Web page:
Jamie Dixon and the TCU Horned Frogs
TCU may have been the most impressive team in the country this past week, especially considering where many, including myself, had the Horned Frogs projected to finish in the Big 12. TCU, currently sitting at 6-0 looks like a team that might find themselves in a postseason tournament when that time comes. They started the week with a nice win over UNLV beating the Rebels by a narrow four-point margin. The Horned Frogs only had two players reach double figures in scoring, but got at least 10 minutes from nine different players. Not to mention, the 18 rebounds that Kenrich Williams pulled down, accounting for nearly 50 percent of the team’s boards. The Horned Frogs’ really impressed when they went up against a very talented Washington Huskies team. The Huskies are lead by freshman Markelle Fultz, who will almost assuredly be drafted in the top five if he enters this year’s NBA Draft. Fultz was filling it up for Washington, scoring 27 points even though he fouled out with seven minutes to play. His play didn’t do much to dissuade the Horned Frogs, however, as they had five players score in double figures and a sixth with nine points. TCU was led by their transfer in from Texas A&M, Alex Robinson. Robinson had 24 points off the bench to lead TCU and did so on a highly-efficient 13 shots. Much of the credit must go to head coach Jamie Dixon, whose coaching ability is already shining in non-conference play. If Dixon and the Horned Frogs can ride the momentum, they could be a team to watch for some potential upsets over top teams in the conference like Kansas and Baylor.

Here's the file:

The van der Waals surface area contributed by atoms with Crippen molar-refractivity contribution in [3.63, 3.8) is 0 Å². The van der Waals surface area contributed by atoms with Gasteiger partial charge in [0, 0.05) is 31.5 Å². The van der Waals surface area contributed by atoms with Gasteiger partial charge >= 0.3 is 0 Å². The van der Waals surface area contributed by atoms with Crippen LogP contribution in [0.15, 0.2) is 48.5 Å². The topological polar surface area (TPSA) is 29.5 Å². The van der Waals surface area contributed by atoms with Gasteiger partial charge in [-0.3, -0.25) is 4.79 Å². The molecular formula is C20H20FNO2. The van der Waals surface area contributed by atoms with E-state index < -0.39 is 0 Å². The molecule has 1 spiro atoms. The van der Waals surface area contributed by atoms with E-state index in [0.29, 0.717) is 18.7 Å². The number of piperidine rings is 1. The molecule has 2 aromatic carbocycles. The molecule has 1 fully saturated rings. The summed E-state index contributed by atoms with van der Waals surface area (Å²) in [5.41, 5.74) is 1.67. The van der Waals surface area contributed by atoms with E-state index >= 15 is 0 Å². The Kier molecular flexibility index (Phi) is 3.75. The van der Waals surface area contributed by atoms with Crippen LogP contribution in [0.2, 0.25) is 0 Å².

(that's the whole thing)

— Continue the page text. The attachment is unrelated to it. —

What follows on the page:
Landen Lucas, Kansas